Westwood, who won with a 23-under-par total of 265, had broken the course record with a 61 in the third round and said: "I have never shot this low over the last two rounds before."
Despite his brilliance he came to the last hole thinking he needed a birdie three to win the title because Clarke had closed to within one shot after birdies at the 14th, 15th and 16th.
"I thought Darren would birdie the par-five 17th as well and as I didn't know what he had done there I had to be aggressive and go all out for a birdie," Westwood said.
He did just that, hitting a drive and a five iron to the 450-yard 18th and holed out from 18 feet to take the mammoth first prize of pounds 183,340.
Clarke did not birdie the 17th so needed a two at the last to tie, but he hit the green to the right of the pin with his second shot and though he knew he could no longer win the big Irishman holed a 25-foot putt to finish just one stroke behind.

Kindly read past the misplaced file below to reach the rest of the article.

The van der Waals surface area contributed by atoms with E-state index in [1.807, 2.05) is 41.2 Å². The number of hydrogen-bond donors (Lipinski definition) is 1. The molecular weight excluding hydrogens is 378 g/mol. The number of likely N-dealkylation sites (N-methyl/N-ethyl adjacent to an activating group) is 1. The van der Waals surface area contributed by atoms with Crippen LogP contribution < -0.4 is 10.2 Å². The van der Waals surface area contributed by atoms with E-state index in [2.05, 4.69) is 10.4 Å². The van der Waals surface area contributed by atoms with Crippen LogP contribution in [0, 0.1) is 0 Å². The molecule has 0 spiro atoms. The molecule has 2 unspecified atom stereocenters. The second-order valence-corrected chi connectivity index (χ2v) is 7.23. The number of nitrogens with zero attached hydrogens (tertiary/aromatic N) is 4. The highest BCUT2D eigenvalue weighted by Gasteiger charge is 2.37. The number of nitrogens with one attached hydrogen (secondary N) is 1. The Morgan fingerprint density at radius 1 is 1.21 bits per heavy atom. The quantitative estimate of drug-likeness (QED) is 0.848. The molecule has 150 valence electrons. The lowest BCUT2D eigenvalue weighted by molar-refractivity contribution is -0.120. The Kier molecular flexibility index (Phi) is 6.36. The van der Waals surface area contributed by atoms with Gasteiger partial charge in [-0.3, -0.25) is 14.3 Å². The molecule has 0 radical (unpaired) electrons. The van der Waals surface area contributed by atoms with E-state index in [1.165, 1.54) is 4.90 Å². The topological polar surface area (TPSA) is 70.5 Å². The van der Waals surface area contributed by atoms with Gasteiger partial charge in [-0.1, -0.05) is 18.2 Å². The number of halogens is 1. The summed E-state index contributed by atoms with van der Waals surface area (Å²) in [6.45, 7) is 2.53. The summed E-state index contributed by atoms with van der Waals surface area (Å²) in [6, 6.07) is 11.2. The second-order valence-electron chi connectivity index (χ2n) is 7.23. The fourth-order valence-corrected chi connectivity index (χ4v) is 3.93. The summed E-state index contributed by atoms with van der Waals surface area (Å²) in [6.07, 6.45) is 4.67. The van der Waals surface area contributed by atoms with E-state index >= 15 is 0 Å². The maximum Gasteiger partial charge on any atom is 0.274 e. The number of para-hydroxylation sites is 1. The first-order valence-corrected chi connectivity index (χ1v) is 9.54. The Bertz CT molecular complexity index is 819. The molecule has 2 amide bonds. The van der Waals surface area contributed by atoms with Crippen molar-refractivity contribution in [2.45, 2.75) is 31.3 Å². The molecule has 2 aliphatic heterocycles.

"Clarkie made my heart jump when he holed that long one but luckily I made birdie there just before him. We are great mates and Darren was the first to shake my hand," said a cheerful Westwood.
Clarke, who won the Benson and Hedges tournament only two weeks ago, was sporting in his praise of Westwood.
"I tried to make it tough for Lee and I made a good start, but a couple of bogeys at the sixth and eighth cost me my momentum. Lee did fantastic to make three under the cosh because he knew I was coming after him. It's nice to have this rivalry and I hope we can chase each other in the Order of Merit."
Clarke has now gone from seventh to fourth in the Order, while Westwood has jumped from 18th to sixth. Both are ahead of Colin Montgomerie, who finished here 10th on 273.Reuse content